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Old 11-09-2012, 02:38 PM   #9
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Quote:
Originally Posted by Bobby_M View Post
It's not going to work with plastic hose. The fastest way to make this work is to put a pond pump in a bin of icewater and pump it through your immersion chiller.
I had thought about this too. I think I might table my ice bucket idea until I do a little more primary research. I really want this to work with plastic tubing though for cost savings. Maybe im delusional
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Old 11-09-2012, 02:50 PM   #10
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Quote:
Originally Posted by Bobby_M View Post
The problem is that it's going to require about 40 pounds of ice for a 5 gallon batch and unless you work somewhere with an industrial icemaker, it's not going to be cheap. You'll want to be stirring the icewater the whole time you are draining.

Bobby_M is correct, and since ice usually isnt free, how do you figure how much ice you need? The easy way is, figure 8 lbs if ice per gallon of wort to get from 212f to 70f or less, this is very close. Another way is, ice takes 144 btus of heat input to melt, then 1 btu per pound to raise the temp each 1 degree F. One gallon of water weights 8.33 lbs, so to cool 5 gallons of wort it (roughly) takes: 5 gallons x 8.33 x1.040 (the average sg of your wort) x (T1-T2) (the current temp minus the desired temp) x sh (specific heat, 1 for water) of heat output from the wort, to get it cooled to yeast pitching temp. The specific heat of sugar water is probly gonna be different than water, which is 1, but the basic equation works the same. Still have to get the sg in, because btus needed is in pounds, gotta convert gallons of wort to lbs. Anyway, figure your wort at 212, you want it to 70 to pitch yeast, this is 142 temp difference. Say, 5x8.33x1.040x1x142=6150.9 Btu to get rid of. In theory, once all the ice was melted, you would have 32 water in your chiller, and 70 wort. This means you could get away with a bit less than 40 lbs ice. Ice at 32 has 144 btu per pound, plus another 38 btu that will be used when the water raises temp from 32 to 70. The amount of ice to get a lb of wort from 212 to 70 would be 6150.9/(142+38), about 34 lbs. Factor in inefficiencies, ice melting from heat absorbed from atmosphere or vessel walls, faster cooling when the coolant and wort temps are further apart, or if you want your pitching temp less than 70, and about 8 lbs ice per gallon works pretty well. Also, ice comes in 8 lb bags around here usually.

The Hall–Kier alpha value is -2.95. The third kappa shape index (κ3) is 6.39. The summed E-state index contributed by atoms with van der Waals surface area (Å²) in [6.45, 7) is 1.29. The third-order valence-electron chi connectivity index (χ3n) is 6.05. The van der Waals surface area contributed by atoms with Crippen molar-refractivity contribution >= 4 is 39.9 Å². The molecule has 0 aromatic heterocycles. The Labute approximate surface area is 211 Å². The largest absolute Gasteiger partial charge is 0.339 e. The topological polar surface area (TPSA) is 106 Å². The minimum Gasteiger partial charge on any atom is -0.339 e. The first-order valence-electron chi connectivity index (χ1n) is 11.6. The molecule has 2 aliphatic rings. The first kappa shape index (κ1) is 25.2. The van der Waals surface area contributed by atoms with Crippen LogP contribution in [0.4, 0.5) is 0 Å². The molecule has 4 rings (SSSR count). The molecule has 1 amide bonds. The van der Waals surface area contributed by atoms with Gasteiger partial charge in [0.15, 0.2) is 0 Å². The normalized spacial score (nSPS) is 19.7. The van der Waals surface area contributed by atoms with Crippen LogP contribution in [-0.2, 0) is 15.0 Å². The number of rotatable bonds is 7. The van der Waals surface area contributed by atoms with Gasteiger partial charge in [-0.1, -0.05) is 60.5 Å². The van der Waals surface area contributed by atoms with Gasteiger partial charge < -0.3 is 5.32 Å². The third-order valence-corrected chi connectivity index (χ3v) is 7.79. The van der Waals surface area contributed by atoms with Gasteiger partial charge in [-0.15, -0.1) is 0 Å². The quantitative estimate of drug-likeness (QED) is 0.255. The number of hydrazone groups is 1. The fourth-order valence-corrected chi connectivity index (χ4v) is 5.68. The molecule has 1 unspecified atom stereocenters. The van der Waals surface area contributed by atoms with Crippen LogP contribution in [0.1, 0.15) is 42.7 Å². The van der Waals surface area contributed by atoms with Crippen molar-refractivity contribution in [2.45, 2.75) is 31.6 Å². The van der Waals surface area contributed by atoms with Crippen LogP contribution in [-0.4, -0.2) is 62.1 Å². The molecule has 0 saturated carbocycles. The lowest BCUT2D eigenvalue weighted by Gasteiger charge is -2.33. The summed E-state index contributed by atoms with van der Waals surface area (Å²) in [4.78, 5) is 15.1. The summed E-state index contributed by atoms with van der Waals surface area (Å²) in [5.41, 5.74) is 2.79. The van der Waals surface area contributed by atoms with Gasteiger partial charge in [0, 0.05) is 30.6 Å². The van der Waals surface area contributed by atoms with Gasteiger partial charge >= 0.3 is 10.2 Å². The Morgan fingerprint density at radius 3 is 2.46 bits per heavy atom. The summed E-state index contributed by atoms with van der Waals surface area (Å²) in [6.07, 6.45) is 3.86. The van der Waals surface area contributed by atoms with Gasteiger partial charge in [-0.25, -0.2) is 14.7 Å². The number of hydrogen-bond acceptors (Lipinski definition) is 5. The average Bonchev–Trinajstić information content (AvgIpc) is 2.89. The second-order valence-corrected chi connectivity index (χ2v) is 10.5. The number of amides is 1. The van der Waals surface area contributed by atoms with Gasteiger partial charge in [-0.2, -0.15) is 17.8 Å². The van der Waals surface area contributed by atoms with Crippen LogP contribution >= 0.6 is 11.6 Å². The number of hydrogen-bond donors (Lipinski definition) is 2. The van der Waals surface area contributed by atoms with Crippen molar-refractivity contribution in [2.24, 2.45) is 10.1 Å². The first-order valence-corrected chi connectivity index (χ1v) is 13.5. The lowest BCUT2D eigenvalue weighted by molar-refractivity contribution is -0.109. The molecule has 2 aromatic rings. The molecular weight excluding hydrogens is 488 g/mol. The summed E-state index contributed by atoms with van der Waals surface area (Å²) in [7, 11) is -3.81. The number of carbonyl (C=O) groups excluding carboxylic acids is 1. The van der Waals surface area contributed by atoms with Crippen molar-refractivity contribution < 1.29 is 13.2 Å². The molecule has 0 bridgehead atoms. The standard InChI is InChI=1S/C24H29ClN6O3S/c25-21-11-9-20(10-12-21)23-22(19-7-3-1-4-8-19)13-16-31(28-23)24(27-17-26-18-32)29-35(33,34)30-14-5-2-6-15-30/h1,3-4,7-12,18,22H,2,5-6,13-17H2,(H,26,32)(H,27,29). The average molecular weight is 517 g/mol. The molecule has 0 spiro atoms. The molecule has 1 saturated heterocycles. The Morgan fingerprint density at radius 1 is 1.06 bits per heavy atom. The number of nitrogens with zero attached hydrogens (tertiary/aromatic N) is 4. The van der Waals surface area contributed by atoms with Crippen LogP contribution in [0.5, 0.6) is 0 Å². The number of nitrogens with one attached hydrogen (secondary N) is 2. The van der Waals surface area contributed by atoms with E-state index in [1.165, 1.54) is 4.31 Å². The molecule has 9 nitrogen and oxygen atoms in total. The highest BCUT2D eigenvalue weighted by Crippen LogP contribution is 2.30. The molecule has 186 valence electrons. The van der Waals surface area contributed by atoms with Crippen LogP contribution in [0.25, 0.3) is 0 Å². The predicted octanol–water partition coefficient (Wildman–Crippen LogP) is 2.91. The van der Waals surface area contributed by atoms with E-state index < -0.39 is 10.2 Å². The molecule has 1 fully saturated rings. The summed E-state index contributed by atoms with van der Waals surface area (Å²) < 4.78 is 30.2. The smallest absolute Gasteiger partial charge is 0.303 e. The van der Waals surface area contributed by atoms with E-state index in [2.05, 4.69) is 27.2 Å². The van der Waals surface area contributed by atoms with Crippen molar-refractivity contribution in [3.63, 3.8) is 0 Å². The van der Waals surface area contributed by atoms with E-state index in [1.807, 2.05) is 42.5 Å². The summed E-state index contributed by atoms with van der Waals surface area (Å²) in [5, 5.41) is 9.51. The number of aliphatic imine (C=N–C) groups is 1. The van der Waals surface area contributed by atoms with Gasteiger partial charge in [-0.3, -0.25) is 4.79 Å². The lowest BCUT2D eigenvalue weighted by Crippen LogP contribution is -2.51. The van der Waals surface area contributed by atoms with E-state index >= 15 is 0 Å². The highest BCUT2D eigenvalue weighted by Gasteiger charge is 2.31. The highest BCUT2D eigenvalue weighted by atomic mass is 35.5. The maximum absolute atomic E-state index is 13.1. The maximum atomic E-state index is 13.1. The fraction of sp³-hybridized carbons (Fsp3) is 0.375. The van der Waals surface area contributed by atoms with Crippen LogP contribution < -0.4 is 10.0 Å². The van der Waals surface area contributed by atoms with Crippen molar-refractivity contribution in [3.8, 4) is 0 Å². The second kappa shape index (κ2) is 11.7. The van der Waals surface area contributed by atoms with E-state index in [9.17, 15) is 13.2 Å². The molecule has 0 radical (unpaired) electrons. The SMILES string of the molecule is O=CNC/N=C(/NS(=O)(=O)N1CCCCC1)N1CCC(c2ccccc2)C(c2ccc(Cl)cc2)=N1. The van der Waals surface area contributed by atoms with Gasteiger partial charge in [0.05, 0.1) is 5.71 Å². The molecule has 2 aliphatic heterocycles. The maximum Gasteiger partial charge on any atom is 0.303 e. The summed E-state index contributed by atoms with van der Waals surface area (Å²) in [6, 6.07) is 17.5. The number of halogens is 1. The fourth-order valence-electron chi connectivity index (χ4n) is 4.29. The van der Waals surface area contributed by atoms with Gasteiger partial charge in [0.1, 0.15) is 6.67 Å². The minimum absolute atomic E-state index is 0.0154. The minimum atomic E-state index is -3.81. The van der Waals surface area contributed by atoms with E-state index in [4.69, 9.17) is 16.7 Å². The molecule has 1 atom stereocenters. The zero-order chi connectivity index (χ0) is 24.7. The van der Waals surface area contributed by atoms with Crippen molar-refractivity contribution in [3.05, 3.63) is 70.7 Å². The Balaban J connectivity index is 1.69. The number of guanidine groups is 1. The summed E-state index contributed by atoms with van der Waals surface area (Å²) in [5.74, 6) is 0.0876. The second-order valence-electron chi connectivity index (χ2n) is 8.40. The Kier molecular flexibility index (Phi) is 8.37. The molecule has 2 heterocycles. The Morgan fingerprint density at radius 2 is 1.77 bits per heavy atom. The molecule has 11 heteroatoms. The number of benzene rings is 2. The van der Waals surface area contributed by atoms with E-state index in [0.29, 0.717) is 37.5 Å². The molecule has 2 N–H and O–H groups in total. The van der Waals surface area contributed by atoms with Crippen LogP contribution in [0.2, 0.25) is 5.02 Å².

Copper vs plastic: with copper it would be alot faster than with plastic because copper has alot better thermal conductivity. Plastic would eventually work, but with its lower ability to transfer heat, it would take alot longer, if lengths were the same. You could use way longer tubing, but it could become a hassle. Copper also has a lower specific heat than plastic, about .09, so it takes less heat from the wort to raise the temp of the copper, to transfer to the ice, than it does from plastic, with a sh from .2 to .6 ish, depending on what the plastic is. Also, the thickness of the coil tubing is a factor as well. Copper being thinner is another plus. If you want it fast and are willing to spend money on 40lbs of ice, I would suggest also spending money on a copper coil.